Does Medicare Cover Transportation?

Alex Enabnit
Licensed Insurance Agent and Medicare Expert Writer
June 15, 2020

For many older adults, the very act of getting to a doctor’s appointment or the hospital can be an anxiety-inducing procedure. Medicare can assist with transportation, but how do you determine when you can get this help?

Let’s clear up what kinds of transportation Medicare covers right off the bat.

Medicare Part B covers emergency transportation

If you need an ambulance, Medicare Part B covers your transportation if driving yourself or riding in any other car might have a negative impact on your health—like if you’re having a heart attack or stroke. The ambulance will take you to the nearest medical center that can treat you.

Your Part B deductible applies to an ambulance ride, so you’ll be responsible for the deductible amount before Medicare pays.

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Important details about Medicare ambulance coverage

Be aware that if you use an ambulance for a non-emergency, you’ll likely be stuck with the entire bill, regardless of the deductible. If your situation is not an emergency—or the ambulance company has reason to believe Medicare might not pay—the company is required to give you an Advance Beneficiary Notice of Noncoverage (ABN) before the service.

If you don’t receive an ABN and Medicare denies payment, you might not be on the hook for the bill after all. Read more about what to do next in our article about ABNs.

Medicare Part B rarely covers nonemergency transportation

If you want a ride to your doctor’s appointment or another nonemergency situation, Medicare Part B is unlikely to pay for it—except for cases where your doctor deems medical transport as medically necessary for you.

Residents of some states may easily be able to get nonemergency transportation, however. If you live in one of the following states, you may be able to participate in a demonstration program (a program being tested by Medicare) for nonemergency transportation:

  • Delaware
  • District of Columbia
  • Maryland
  • New Jersey
  • North Carolina
  • Pennsylvania
  • South Carolina
  • Virginia
  • West Virginia

For more information, read about the company that contracts with Medicare: Fed Pro Services.

Medicare Advantage covers emergency transportation

Since Medicare Advantage plans must include everything that Original Medicare (Part A and Part B) covers, every Medicare Advantage plan covers emergency transportation. However, your ambulance bill may vary by plan.

Medicare Advantage may cover nonemergency transportation

Medicare Advantage plans may include nonemergency transportation as a supplemental benefit.

As of 2020, Medicare Advantage plans may cover trips to your doctor—either through a shuttle service, taxi, or ridesharing service such as Uber or Lyft. The Medicare Advantage transportation benefit varies from plan to plan, so it’s essential to read the fine print of any plan you might be interested in.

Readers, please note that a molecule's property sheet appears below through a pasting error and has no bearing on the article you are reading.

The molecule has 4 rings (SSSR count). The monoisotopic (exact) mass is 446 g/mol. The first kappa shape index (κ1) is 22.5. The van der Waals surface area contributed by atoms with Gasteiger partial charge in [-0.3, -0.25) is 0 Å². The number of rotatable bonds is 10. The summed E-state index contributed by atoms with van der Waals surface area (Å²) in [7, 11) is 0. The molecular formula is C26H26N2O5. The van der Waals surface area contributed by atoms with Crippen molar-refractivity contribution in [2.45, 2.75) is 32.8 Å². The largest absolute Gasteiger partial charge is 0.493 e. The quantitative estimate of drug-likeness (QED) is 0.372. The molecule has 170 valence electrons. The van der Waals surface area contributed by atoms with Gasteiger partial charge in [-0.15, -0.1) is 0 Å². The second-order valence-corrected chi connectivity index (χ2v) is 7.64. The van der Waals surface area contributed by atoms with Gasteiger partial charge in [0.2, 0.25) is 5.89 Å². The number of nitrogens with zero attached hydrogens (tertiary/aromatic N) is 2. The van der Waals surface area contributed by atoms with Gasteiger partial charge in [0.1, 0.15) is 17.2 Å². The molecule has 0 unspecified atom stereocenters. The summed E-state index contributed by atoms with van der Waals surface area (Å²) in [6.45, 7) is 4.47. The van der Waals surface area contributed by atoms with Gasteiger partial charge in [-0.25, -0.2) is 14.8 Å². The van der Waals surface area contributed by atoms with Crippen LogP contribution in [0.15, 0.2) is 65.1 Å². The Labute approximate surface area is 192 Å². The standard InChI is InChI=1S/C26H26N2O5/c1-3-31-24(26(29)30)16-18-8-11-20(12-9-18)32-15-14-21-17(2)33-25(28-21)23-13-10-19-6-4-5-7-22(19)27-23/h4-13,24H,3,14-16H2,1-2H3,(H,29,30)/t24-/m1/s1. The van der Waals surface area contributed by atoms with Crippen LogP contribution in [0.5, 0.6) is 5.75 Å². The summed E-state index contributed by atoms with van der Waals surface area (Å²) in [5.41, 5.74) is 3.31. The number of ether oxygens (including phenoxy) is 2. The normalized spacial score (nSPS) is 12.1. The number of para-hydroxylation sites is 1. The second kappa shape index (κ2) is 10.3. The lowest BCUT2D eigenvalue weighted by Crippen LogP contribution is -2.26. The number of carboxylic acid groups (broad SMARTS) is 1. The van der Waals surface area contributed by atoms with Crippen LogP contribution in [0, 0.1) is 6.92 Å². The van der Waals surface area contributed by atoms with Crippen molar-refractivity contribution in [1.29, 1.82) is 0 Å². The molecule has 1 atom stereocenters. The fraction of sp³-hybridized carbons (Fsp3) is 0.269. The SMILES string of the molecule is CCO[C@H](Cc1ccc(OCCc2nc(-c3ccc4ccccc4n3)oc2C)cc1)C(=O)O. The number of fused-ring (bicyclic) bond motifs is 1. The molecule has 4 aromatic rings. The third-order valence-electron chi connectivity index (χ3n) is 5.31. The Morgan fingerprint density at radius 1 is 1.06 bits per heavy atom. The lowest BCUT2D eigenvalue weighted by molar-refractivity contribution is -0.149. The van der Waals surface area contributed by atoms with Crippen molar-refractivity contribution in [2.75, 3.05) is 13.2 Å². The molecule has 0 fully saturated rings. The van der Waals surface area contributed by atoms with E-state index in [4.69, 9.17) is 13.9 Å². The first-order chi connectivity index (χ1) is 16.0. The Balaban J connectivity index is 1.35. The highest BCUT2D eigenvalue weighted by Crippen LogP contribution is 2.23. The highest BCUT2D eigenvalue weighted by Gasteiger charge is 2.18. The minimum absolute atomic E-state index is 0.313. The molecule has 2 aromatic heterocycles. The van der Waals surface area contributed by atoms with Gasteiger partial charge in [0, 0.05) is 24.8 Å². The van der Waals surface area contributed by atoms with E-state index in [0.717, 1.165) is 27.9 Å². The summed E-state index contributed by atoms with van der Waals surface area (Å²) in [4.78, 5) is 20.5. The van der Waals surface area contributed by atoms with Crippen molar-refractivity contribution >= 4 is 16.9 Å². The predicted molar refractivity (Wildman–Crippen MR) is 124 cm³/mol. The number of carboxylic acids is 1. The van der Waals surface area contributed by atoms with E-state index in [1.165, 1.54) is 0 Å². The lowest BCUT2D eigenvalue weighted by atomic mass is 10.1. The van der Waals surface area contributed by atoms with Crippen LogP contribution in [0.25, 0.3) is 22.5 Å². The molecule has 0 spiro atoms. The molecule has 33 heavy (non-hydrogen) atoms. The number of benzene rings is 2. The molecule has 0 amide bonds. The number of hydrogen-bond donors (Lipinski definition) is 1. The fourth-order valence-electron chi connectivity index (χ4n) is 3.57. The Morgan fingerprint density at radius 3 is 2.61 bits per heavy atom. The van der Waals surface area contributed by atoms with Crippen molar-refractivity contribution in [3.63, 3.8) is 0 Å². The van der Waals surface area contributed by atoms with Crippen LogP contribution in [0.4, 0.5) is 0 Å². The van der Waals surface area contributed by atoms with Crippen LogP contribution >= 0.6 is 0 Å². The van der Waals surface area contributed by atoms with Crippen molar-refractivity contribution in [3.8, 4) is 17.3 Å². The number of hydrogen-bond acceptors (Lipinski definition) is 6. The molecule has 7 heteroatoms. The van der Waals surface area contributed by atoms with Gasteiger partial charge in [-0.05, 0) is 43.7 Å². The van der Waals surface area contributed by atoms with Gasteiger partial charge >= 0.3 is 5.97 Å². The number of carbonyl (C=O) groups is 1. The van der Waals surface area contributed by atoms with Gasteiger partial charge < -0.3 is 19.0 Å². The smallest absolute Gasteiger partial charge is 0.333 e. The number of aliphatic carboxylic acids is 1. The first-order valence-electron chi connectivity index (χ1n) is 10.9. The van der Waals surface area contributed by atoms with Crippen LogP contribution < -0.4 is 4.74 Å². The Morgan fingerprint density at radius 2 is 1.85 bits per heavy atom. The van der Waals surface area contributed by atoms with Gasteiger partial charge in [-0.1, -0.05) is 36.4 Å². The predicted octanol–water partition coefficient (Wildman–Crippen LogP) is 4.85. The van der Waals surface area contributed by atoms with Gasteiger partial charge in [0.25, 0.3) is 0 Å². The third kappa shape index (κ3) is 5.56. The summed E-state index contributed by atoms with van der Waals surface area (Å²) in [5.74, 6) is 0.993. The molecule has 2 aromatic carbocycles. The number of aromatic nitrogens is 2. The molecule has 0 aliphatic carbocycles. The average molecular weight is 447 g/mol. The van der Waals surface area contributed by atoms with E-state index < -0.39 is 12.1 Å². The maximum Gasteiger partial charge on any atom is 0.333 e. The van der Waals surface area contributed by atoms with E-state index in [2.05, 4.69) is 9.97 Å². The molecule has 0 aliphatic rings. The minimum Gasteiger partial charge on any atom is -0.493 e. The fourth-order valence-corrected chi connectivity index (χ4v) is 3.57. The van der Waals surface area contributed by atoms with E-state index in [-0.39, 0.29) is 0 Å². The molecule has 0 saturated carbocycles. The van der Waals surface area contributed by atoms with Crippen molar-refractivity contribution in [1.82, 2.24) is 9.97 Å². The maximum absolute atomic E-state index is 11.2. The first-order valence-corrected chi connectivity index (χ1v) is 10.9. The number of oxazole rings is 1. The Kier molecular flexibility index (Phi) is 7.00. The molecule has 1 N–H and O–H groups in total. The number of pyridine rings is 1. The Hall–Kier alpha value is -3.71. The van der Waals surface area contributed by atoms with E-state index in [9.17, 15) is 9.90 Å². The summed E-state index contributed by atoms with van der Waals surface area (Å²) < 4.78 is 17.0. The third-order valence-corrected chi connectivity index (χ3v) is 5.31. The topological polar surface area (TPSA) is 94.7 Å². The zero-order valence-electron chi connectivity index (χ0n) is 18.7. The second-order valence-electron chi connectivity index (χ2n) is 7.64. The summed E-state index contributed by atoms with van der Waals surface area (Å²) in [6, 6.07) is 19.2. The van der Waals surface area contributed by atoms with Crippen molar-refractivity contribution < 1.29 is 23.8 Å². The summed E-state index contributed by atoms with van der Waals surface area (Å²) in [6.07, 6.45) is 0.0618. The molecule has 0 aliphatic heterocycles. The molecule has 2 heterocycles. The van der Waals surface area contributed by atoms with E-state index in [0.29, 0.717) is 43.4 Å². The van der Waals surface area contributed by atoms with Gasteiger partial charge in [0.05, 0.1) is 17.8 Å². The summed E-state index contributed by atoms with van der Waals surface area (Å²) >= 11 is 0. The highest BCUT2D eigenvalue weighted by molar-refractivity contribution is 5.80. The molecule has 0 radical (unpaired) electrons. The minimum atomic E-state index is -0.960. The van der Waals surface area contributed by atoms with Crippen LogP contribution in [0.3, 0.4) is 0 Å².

For example, some Medicare Advantage plans cover only a set number of trips per year to approved locations—and a “trip” means one way, not round trip. Other plans include unlimited trips to and from approved locations with $0 copays—a huge benefit—and only stipulate a maximum mileage for each trip. So be sure and dig into those details to see what you’re getting.

Regardless, nonemergency transportation coverage is a handy new benefit. If you’re interested in finding a Medicare Advantage plan that includes transportation benefits, check out Medicare’s Find a Plan tool, or call a licensed agent.

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Other ways to get help with nonemergency transportation

If you receive financial assistance from a federal or state program—such as Medicaid or the Program of All-Inclusive Care for the Elderly (PACE)—you may have access to transportation benefits. Often, these benefits include nonemergency transportation to the doctor or medical centers to receive treatment.

Learn more about how to get transportation from Medicaid.

Wrap-up: Transportation and Medicare

In summary, traditional Medicare rarely covers nonemergency transportation, but many Medicare Advantage plans do. Both Medicare Advantage and Original Medicare cover emergency transportation.

If you’re interested in switching to a Medicare Advantage plan that includes transportation benefits, call a licensed agent for help.


Content on this site has not been reviewed or endorsed by the Centers for Medicare & Medicaid Services, the United States Government, any state Medicare agency, or any private insurance agency (collectively "Medicare System Providers"). Eligibility.com is a DBA of Clear Link Technologies, LLC and is not affiliated with any Medicare System Providers.

Alex Enabnit
Written by
Alex Enabnit
Medicare and geriatric care expert, Alex has one motivation behind every word he writes, and that’s finding you the best medical coverage for your situation. Alex has been featured on Bloomer Boomer, Best Company, HealthPopuli.com, the Daily Ledger on the One America News Network, WBAP News radio, and more. Outside of work, you can find him hiking with his wife and pup or (occasionally) going to the gym.
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